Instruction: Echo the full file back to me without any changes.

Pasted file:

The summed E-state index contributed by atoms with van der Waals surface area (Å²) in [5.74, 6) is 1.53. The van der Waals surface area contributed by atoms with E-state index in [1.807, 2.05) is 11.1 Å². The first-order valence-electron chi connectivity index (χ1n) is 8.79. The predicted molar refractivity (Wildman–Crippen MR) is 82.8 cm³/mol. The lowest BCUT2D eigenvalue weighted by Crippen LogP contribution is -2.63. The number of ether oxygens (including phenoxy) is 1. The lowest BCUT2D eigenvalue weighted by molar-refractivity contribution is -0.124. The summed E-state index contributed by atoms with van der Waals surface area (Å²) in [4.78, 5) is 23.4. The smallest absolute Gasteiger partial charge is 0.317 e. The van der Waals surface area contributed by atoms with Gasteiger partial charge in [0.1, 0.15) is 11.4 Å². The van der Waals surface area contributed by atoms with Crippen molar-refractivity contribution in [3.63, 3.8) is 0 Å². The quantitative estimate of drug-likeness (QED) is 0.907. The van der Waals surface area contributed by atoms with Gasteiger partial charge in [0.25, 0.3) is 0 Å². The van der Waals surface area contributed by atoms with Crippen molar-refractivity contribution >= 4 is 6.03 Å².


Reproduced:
The summed E-state index contributed by atoms with van der Waals surface area (Å²) in [5.74, 6) is 1.53. The van der Waals surface area contributed by atoms with E-state index in [1.807, 2.05) is 11.1 Å². The first-order valence-electron chi connectivity index (χ1n) is 8.79. The predicted molar refractivity (Wildman–Crippen MR) is 82.8 cm³/mol. The lowest BCUT2D eigenvalue weighted by Crippen LogP contribution is -2.63. The number of ether oxygens (including phenoxy) is 1. The lowest BCUT2D eigenvalue weighted by molar-refractivity contribution is -0.124. The summed E-state index contributed by atoms with van der Waals surface area (Å²) in [4.78, 5) is 23.4. The smallest absolute Gasteiger partial charge is 0.317 e. The van der Waals surface area contributed by atoms with Gasteiger partial charge in [0.1, 0.15) is 11.4 Å². The van der Waals surface area contributed by atoms with Crippen molar-refractivity contribution in [3.63, 3.8) is 0 Å². The quantitative estimate of drug-likeness (QED) is 0.907. The van der Waals surface area contributed by atoms with Gasteiger partial charge in [0.25, 0.3) is 0 Å². The van der Waals surface area contributed by atoms with Crippen molar-refractivity contribution >= 4 is 6.03 Å².